It has been settled law since 1880 that the Civil War Amendments barred the States from discriminating because of race in the selection of juries, whether grand or petty. As a result, a conviction cannot stand which is based on an indictment found by a grand jury from which Negroes were kept because of discrimination. Neal v. Delaware, 103 U.S. 370; Pierre v. Louisiana, 306 U.S. 354. We ought not to reverse a course of decisions of long standing directed against racial discrimination in the administration of justice. But discrimination in this
A claim that the constitutional prohibition of discrimination was disregarded calls for ascertainment of two kinds of issues which ought not to be confused by being compendiously called "facts." The demonstrable, outward events by which a grand jury came into being raise issues quite different from the fair inferences to be drawn from what took place in determining the constitutional question: was there a purposeful non-inclusion of Negroes because of race or a merely symbolic representation, not the operation of an honest exercise of relevant judgment or the uncontrolled caprices of chance?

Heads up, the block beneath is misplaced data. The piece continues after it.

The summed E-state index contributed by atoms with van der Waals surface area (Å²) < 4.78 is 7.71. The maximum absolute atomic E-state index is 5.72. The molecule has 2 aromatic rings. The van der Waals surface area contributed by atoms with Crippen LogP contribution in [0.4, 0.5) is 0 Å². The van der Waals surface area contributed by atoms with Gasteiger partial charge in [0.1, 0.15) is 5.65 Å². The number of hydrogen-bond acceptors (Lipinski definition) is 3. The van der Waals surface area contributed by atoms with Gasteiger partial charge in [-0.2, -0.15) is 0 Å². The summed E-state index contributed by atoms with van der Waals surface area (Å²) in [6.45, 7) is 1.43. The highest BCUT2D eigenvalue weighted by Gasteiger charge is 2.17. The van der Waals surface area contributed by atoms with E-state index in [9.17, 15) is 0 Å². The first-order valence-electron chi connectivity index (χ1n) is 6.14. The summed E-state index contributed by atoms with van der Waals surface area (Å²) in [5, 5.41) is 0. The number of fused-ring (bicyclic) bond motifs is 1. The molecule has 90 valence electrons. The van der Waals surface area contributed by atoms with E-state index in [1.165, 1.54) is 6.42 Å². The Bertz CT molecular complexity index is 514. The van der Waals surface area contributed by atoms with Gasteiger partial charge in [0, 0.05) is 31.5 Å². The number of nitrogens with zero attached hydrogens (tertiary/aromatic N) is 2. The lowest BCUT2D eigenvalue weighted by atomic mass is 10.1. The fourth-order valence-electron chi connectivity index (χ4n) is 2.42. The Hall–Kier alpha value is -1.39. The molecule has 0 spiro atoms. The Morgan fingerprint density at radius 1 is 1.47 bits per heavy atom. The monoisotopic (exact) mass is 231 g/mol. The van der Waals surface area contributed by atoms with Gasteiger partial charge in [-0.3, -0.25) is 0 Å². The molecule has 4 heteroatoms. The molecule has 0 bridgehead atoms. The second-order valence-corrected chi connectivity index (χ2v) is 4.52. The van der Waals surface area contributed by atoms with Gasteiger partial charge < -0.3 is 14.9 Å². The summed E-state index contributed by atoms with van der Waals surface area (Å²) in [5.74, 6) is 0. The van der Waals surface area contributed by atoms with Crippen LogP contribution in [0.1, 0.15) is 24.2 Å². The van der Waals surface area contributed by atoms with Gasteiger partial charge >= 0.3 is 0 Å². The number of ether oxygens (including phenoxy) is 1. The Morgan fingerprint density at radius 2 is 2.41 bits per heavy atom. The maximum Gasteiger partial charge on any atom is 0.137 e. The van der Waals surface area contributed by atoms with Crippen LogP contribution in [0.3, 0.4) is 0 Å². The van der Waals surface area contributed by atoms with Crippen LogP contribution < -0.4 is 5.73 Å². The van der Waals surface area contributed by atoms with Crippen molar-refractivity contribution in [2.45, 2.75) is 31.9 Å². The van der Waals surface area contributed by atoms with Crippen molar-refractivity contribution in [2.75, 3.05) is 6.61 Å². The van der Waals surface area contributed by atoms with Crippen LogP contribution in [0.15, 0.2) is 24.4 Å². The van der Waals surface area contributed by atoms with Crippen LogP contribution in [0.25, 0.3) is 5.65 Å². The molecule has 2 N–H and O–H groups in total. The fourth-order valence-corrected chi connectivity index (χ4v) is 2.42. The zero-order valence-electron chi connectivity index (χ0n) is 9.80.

This Court does not sit as a jury to weigh conflicting evidence on underlying details, as for instance what steps were taken to make up the jury list, why one person was rejected and another taken, whether names were
If the record here showed no more than that the grand-jury commissioners had considered the Negroes with whom they were acquainted—just as they considered white persons whom they knew—and had found them to be either unqualified for grand-jury service or qualified but unavailable, and did so not designedly to exclude Negroes, the State court's validation of the local procedure would have to prevail. We ought not to go behind such a conscientious process, however rough and ready the procedure of selection by jury commissioners. To find in such honest even if pragmatic selection of grand jurors the operation of unconstitutional standards would turn this Court into an agency for supervising the criminal procedure of the forty-eight States. Such an assumption of authority by this Court would jeopardize the practical functioning of grand juries throughout the country in view of the great variety of minority groups that compose our society.
A different situation would be presented by an unquestioned showing that jury commissioners had such a limited personal knowledge of potentially qualified Negro jurors that their purposeful limitation of choice to the